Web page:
First, we could try the shallow and desperate sounding point that is tantamount to "Some of my best friends are...(fill in ethnicity)." The filmmakers' personal lives hardly convey any notion that they are racist. It insults and belittles their work towards all creeds and cultures, not to mention their families both by marriage or through adoption. As I said, this is an argument you grasp at when attempting the impossible task of showing someone what is or isn't in your heart. So, let's try another approach.
Next is something obvious. If Hollywood made films for accuracy, Blockbuster Video stores would have had one shelf for documentaries, prompting them to go the way of the DoDo decades before they closed their doors forever. Temple presents things like the dinner scene and the deity the Thuggees worship as would an old travel adventure film presenting "a far off and exotic land". Indy lives in a world that is strange, perilous and where dangerous wonders lurk around every corner outside the confines of the professor's classroom. It is in this spirit that embellishments become expectable devices pushing the limits of suspending our disbelief. If you meet someone who says "I would never go to India, they eat eyeball soup.", they've done you the favor of cueing you to walk away immediately and not waste your time.
Finally, anyone who lends credence to racism in Indiana Jones movies doesn't understand the character any farther than the fact that he packs a punch and hates snakes. While Indy, as a scientist, never takes superstition at face value, he deeply respects the people of other cultures he comes in contact with and studies, a lesson he learned from traveling with his parents as a young boy as seen in The Young Indiana Jones Chronicles. He has friends from every corner of the world ready to lay down their lives for him and vise versa. When Willie refuses to eat the food the Indian villagers have presented, Jones whispers "That's more food than these people eat in a week. They're starving. You're insulting them and embarrassing me. Eat it." He isn't simply telling her to avoid losing the village's help to get to Delhi, rather he is sincerely embarrassed to see such lack of respect.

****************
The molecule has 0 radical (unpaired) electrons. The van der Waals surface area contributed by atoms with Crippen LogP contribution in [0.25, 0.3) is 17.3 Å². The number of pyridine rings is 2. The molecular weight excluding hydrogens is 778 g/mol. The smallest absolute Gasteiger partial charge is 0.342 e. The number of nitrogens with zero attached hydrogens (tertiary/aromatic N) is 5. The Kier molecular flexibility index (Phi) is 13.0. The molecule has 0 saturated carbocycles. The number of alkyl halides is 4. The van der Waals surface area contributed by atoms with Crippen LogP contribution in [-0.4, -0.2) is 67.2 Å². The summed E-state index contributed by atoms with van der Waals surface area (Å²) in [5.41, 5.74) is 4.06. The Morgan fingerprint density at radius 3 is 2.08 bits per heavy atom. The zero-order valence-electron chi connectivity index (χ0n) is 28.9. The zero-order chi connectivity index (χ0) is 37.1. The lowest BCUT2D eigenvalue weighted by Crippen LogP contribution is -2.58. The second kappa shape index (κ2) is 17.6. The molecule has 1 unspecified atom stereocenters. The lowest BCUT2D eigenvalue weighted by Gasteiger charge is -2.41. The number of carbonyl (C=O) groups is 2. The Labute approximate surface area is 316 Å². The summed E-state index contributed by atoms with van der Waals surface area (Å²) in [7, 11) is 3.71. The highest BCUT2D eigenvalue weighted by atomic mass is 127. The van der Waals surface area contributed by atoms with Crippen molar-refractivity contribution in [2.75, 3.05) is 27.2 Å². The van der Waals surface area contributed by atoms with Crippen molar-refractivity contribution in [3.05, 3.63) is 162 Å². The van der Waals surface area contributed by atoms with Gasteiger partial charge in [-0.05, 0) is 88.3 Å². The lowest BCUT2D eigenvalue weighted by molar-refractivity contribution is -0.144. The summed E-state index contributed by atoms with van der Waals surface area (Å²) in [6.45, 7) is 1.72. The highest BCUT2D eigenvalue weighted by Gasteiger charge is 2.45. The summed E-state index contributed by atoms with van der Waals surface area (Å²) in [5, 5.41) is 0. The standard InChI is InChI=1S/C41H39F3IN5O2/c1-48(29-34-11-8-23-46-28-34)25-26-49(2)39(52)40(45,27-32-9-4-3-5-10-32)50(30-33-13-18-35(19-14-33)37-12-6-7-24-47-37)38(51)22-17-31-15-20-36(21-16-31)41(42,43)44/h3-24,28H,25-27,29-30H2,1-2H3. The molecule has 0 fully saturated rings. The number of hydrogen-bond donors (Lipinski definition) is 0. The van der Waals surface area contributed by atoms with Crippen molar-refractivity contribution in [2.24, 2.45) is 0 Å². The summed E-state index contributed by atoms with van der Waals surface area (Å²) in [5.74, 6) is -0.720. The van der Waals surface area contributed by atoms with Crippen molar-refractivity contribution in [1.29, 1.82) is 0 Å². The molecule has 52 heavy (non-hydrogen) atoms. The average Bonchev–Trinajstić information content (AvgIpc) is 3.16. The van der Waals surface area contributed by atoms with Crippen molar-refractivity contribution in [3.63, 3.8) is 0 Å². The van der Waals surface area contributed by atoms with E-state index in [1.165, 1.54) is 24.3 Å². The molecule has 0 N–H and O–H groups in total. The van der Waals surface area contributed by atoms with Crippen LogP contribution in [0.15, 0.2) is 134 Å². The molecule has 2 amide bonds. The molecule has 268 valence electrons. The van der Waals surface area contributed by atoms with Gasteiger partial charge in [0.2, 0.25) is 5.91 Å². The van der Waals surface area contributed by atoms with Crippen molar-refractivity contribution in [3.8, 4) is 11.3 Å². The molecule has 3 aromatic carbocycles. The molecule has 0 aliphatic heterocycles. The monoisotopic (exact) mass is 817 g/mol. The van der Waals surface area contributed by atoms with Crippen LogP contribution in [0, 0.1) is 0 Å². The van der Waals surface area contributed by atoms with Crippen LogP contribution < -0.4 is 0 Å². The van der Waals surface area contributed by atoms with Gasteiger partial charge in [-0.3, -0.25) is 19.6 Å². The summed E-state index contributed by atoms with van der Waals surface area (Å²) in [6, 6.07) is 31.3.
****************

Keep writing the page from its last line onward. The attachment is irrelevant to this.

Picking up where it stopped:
Indy didn't study so many languages and customs just to have the connections to the black markets or the best guides in each country. It was instilled in him that to learn about the world is to enrich the experience of life. It's not a pseudo-Christian relic he finds enlightenment from this time around, but the Sankara Stones which are just the regular Macguffin threatening the world once again. The immediate stakes are much higher in Temple than in the other films. Children enslaved by the power-hungry Thuggee is the cause he cannot help but get involved with. Having procured the stones in the second act, Indy is free to return the stone to the village, tell villagers where their children are and ride off to Delhi with the other two stones safely in his satchel (NOT a purse). Instead, we recall him looking in the eye of the escaped slave child who gave Indy the Sanskrit manuscript and understand his look the moment he hears another child's scream while at the Kali alter. Henry Jones Junior couldn't ignore the injustice on his worst day. That is what elevates him from grave robber who is after his "fortune and glory" to a true hero.
Fortune & Glory
Time, and let's face it, Kingdom of the Crystal Skulls has shown 'Temple of Doom' to be credible entertainment worthy of being a chapter in Indiana Jones' exploits. It has action, adventure, and a John Williams score, which is a jewel in the most wonderful hot streak we may ever witness in film music. If you love it, never let others tarnish that passion for it. The next time you hear someone say "Temple of Doom sucks", ask them if they mean it's the weakest in the trilogy (not a typo). However, as a film in general, you don't get action/adventure much more entertaining than this. It might not be THE best compared to Raiders and Last Crusade, but to millions of fans like myself, it's still like having the 3rd best meal you've ever had in your life. "I understand its power now."